Our large garden wheelie bins — ranging from 360 litres to 1280 litres — are practical for buildings and commercial premises with extensive gardens or acres, such as public houses, sports facilities, and communal parks. Your best bet is to contact a garden waste removal company to clear your outside space of rubbish.

What happens to garden waste?

Most garden waste can be recycled. It is taken to In-Vessel Composting (IVC) facilities, where it is composted. Any materials and waste not suitable for the process are removed prior.

The composting process at an IVC is similar to that at home but accelerated by increasing the temperatures to kill off harmful microbes, weeds, and plant diseases. Garden waste takes around six weeks to compost using this method instead of months.

The compost produced increases the nutrients and enhances soil structure to help plants grow. This is applied in various end uses, including agriculture, land reclamation, mulch, turf dressing, and as a component in some multipurpose composts you buy at garden centres.

Compost that hasn’t decomposed enough or is still oversized can be put back through the system until it has composted sufficiently.

How to recycle garden waste

You can recycle many types of garden waste. Bark, flowers, grass and hedge cuttings, home-grown fruit and vegetables, plants, and weeds all make great composting material. Composting at home is easy and environmentally friendly, helping reduce unnecessary landfill waste and cutting down on your garden waste.

Composting garden waste

Before you begin home composting, you’ll need to find a sheltered, shady spot to avoid extremes of temperature and moisture. Ensure you have a use for the compost created — it’s an excellent fertiliser for your plants and flowers and aids depleted soil.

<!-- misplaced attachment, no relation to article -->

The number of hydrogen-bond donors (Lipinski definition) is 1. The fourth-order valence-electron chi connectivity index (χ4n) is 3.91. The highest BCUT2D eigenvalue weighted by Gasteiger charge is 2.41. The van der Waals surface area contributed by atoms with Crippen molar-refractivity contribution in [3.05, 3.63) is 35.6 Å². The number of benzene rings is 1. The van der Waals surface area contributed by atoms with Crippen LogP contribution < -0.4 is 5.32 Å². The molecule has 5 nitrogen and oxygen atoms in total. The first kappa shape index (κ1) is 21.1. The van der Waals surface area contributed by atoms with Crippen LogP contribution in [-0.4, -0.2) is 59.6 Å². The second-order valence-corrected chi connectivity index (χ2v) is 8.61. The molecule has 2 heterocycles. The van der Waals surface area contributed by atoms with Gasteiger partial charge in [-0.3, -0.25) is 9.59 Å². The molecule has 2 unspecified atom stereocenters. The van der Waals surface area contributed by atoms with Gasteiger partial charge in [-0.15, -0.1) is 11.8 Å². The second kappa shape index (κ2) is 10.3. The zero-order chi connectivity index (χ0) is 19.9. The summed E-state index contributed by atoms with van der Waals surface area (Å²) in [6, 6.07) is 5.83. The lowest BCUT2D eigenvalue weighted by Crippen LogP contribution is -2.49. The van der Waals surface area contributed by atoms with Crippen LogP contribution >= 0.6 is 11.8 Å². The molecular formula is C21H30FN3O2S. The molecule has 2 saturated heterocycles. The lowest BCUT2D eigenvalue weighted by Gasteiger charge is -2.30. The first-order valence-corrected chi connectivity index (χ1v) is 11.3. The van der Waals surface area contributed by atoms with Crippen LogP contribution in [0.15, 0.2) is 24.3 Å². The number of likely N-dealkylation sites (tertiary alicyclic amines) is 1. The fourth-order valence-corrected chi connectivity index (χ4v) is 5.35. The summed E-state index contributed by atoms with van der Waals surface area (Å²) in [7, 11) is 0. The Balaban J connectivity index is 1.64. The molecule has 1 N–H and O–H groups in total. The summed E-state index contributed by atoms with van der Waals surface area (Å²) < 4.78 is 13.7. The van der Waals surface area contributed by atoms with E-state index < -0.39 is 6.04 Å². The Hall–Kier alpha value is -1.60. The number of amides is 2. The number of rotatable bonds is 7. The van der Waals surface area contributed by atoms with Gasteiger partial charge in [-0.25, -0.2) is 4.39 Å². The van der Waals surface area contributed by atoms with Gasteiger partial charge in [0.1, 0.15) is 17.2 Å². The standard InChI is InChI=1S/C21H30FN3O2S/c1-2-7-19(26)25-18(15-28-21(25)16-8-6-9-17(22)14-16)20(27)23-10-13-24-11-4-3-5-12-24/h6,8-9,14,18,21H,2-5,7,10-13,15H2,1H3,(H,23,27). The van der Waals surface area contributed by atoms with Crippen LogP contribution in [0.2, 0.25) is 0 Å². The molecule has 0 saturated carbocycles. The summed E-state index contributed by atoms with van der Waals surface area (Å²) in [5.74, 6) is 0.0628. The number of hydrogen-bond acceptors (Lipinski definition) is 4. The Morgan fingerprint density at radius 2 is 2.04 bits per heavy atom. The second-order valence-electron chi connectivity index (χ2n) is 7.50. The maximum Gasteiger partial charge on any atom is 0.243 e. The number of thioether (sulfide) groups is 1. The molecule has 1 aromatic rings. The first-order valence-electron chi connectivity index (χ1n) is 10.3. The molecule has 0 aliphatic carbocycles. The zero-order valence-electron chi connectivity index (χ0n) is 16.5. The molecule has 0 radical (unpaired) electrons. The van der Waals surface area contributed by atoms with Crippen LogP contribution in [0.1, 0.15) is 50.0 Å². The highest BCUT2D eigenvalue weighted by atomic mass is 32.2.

You can set up a compost heap in your garden by piling up your garden waste directly on the soil. However, a compost bin is more efficient and space-saving. These are available in different sizes to match your outdoor space and the amount of garden waste you produce.

Add more 'browns'  (egg boxes, black and white newspaper, sawdust, wood shavings, etc.) to wet compost. If it’s too dry, turn to your ‘green’ materials (coffee grounds, vegetable scraps, leaves, etc.).

Aim to turn your compost several times yearly to speed up the process and help ensure all ingredients get broken down. Turning isn't necessary if you’ve created a worm farm, as the worms do the work for you.

Think green

If you can’t compost at home, sign up for your council’s regular garden waste collection scheme or take it to your local garden waste recycling point. Even in these instances, a garden bin will help enormously to keep the outdoor space clear as you go along.

Garden waste disposal is simple once you determine what’s best for you. If your household or business generates a lot of garden waste, a council-sized bin might be too small, or the timeframe for collection doesn’t fit. Don’t be led down the garden path — always remove your garden waste in the kindest way for our planet.

Craig Pryce

Craig Pryce

With over 17 years of experience in the waste and recycling industry, Craig is passionate about making recycling easier and reducing the negative impact of litter. He has been the managing director of Wheelie Bin Solutions (WBS) since January 2016, and prides the company on his expert knowledge, top-quality products, and customer service. His proudest moment was when WBS supported the 2012 Olympic Games, working in partnership with Contenur UK to supply over 9000 bin containers to all Olympic venues. Craig is always keen to share his knowledge, so whether you need advice about the benefits of a wheelie bin lock, or ideas for alternative uses for your wheelie bin, Craig will ensure your recycling and waste disposal habits are gold medal worthy.